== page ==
People

Airbnb alumni are pledging IPO proceeds to charity — they want it to become part of a startup’s IPO playbook

Equity for Impact has a goal of signing up 1,000 employees and alumni to donate.

Airbnb alumni are pledging IPO proceeds to charity — they want it to become part of a startup’s IPO playbook

The idea for Equity for Impact came from a 2019 dinner between Janet Frishberg (far right) and Phillippe Siclait, former Airbnb colleagues.

Photo: Janet Frishberg

Over 180 Airbnb alumni have pledged to give away some of their IPO proceeds to charity, and that's just the start of Equity for Impact's ambitions.

The all-volunteer Airbnb alumni group is trying to recruit 1,000 of their peers to sign on to the promise of donating some of their IPO proceeds to charity, a goal that if met, could represent over $100 million earmarked for charitable giving. And they hope that it will be a playbook for other startups on the verge of going public to compete.

"So much of the conversation around tech company IPOs focuses on how the newfound wealth will be used for consumption," said Janet Frishberg, a recruiter for Airbnb from 2013 to 2019. "I was wondering if we could change that conversation and have at least part of the focus be on how we can give these newfound resources to help others and help our local communities and also help the world."

So far, much of the focus on charitable giving in Silicon Valley has been on the highest net-worth individuals, like Airbnb's billionaire founders who are all Giving Pledge signatories, or other up-and-coming founders, like the signatories of the Founders Pledge who may not be at the billion-dollar Giving Pledge mark yet.

But Equity for Impact is targeting an employee base that may give anywhere from a few hundred dollars to millions as part of an IPO, and it purposefully did not set a minimum donation threshold for alumni, employees or investors to take part as a way to encourage more people to give what they can around the IPO.

The idea came from a 2019 dinner between Frishberg and Phillippe Siclait, an engineer at Airbnb from 2012 to 2018. While much of the talk around employee IPO windfalls is about everything they'll buy — from the new cars, the new homes, even the yachts or airplanes — the pair wanted to focus on how an IPO could be used for good.

"Knowing the people that Airbnb brought together, I felt like there was a values alignment, and the culture of that community would make this possible," Frishberg said.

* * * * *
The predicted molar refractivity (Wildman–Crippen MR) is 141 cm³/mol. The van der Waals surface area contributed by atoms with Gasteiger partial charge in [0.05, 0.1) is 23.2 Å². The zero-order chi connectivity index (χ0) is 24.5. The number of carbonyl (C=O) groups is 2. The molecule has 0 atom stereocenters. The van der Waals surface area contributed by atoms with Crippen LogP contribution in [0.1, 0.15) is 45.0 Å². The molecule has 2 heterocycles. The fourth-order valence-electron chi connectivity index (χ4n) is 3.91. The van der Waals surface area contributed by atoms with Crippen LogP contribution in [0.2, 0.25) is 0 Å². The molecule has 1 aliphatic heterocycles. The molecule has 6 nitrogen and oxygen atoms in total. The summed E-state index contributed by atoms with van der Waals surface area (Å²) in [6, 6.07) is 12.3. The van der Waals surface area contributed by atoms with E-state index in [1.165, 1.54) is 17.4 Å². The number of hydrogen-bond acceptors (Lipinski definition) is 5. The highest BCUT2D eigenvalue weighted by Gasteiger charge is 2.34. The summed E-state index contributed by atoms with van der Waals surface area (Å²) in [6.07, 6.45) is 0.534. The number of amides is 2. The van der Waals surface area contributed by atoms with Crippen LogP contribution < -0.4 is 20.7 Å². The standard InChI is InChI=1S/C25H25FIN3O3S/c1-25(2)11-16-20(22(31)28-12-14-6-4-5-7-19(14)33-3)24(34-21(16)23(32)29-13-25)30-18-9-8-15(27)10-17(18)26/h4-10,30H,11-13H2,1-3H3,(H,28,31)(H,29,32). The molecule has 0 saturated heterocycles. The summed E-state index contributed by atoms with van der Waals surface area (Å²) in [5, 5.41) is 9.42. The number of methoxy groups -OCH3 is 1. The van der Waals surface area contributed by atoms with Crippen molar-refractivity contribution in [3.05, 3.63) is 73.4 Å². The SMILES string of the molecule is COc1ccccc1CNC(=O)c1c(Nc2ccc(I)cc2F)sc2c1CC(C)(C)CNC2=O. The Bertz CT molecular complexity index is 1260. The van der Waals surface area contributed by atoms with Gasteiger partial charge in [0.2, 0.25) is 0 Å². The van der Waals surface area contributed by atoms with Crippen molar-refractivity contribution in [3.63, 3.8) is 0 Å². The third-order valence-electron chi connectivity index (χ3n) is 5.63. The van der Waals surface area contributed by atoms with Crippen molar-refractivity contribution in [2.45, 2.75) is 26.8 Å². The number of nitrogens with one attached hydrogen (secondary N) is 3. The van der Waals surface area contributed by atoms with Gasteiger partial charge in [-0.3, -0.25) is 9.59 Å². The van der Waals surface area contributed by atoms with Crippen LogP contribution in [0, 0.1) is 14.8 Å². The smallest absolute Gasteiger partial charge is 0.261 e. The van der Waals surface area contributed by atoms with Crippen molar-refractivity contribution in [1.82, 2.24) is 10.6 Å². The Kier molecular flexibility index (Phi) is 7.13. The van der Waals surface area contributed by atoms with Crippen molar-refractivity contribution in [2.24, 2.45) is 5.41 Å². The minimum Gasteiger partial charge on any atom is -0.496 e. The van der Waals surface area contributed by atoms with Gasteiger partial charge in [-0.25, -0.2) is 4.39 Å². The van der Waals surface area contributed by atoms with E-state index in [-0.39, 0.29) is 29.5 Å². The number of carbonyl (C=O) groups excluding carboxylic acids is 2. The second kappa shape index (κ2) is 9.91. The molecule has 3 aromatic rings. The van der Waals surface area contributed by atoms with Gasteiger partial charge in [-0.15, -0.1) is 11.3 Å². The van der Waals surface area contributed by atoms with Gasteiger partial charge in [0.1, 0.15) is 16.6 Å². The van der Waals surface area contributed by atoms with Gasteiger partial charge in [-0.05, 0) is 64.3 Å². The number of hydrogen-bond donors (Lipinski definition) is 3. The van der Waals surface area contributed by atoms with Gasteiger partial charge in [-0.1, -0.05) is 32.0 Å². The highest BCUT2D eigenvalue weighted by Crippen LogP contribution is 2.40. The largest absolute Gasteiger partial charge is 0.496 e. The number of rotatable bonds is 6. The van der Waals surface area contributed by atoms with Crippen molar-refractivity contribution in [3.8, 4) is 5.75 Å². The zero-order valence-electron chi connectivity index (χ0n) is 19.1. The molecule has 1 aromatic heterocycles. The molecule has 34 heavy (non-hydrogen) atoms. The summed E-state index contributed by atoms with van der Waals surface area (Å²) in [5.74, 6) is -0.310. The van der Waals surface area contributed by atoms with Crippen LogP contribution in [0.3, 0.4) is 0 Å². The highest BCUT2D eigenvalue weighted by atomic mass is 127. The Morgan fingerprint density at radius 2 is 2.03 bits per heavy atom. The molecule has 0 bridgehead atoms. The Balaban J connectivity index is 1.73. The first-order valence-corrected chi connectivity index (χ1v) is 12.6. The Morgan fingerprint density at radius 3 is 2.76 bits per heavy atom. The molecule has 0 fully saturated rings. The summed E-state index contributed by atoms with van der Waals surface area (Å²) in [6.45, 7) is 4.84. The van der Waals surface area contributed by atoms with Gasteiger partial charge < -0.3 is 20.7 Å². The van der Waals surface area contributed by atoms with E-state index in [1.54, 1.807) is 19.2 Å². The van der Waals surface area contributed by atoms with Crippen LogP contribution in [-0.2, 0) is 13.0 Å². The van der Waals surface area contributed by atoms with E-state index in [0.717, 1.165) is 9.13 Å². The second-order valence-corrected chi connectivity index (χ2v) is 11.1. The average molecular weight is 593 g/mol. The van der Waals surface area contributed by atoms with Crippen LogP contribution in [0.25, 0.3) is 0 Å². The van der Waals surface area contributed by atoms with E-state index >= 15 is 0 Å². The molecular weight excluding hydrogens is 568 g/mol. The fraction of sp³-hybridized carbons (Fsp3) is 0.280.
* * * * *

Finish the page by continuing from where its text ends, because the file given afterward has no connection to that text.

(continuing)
The duo started by interviewing around 20 alumni to learn about what they would want out of a charitable giving initiative. They found that the biggest gap was just in knowledge of the mechanics of charitable giving, particularly around donating equity versus cash, and that many people wanted advice on which charities they should be giving to that would deliver high impact.

Frishberg and Siclait recruited a group of volunteers, from former head of employee experience Mark Levy to former communications lead Marissa Coughlin, to help build Equity for Impact. The organization is also working closely with the Founders Pledge on educating its signatories around giving, and Founders Pledge is helping to pull together a list of high-impact charities from its own research that Airbnb alumni may be interested in donating to.

So far, the most popular causes that people are supporting are around climate change, social justice initiatives, education, poverty initiatives and homelessness, the group said. Siclait and Frishberg both decided to earmark 5% of their overall equity as part of their pledges. Frishberg plans to focus on some high-impact charities around climate change and local Bay Area food justice initiatives; Siclait admits he's taking a more data-driven approach and plans to work closely with Founders Pledge to help identify the charities that are driving the most impact.

"Our vision has always been that the value created by tech can serve those who need it most, and Equity for Impact makes a big step towards normalizing generosity at all levels of a company," Danielle Gram, managing director of Founders Pledge, said in a statement. "It's been inspiring to see how the grassroots movement around Equity for Impact is not only encouraging people to give, and give more, but to give differently and strategically."

Outside of just a desire to do good, there's also the potential tax benefits of charitable giving for a newly minted IPO class. While there's a particular trend of moving to tax-friendly locations like Texas or Miami in tech right now, charitable giving is an overlooked area for many employees. Frishberg and Siclait acknowledge that some people will be participating certainly for the tax benefits, but they still view it as a good thing to help educate and increase the tech industry's charitable giving.

"People are curious about it, especially as they're trying to plan for the end of this year and going into next year," Siclait said. "One of the things that we're doing is coupling our events where we talk about taxes and the financial implications with conversation around the kind of values that people have, and how they think about giving from that perspective, because we want to really make sure that the the conversation that we're starting is about the giving, and not just about the tax benefits."

The hope, too, is that this becomes a playbook for future tech IPOs. So far, the group is about one-fifth of the way to its goal of having 1,000 Airbnb folks pledging by six months after the IPO (around the time a typical stock lockup ends). If it hits its goal, it believes that it will amount to around $100 million given to charities as result, a perhaps more meaningful measure of an IPO's success than the number of Teslas that show up in the employee parking lot.

"Oftentimes in tech, the employees end up becoming the founders of future companies. So if we can get people to think about giving more at this stage, then hopefully when they go and start a company, then they can start thinking about that from the very beginning," Siclait said. "We've already seen that a number of Airbnb alumni who've gone on to found other companies are participating in Equity for Impact, so we hope that that will translate to the companies that they found, too."

Protocol | Policy

5 things to know about FCC nominee Gigi Sohn

The veteran of some of the earliest tech policy fights is a longtime consumer champion and net-neutrality advocate.

Gigi Sohn, who President Joe Biden nominated to serve on the FCC, is a longtime net-neutrality advocate.

Photo: Alex Wong/Getty Images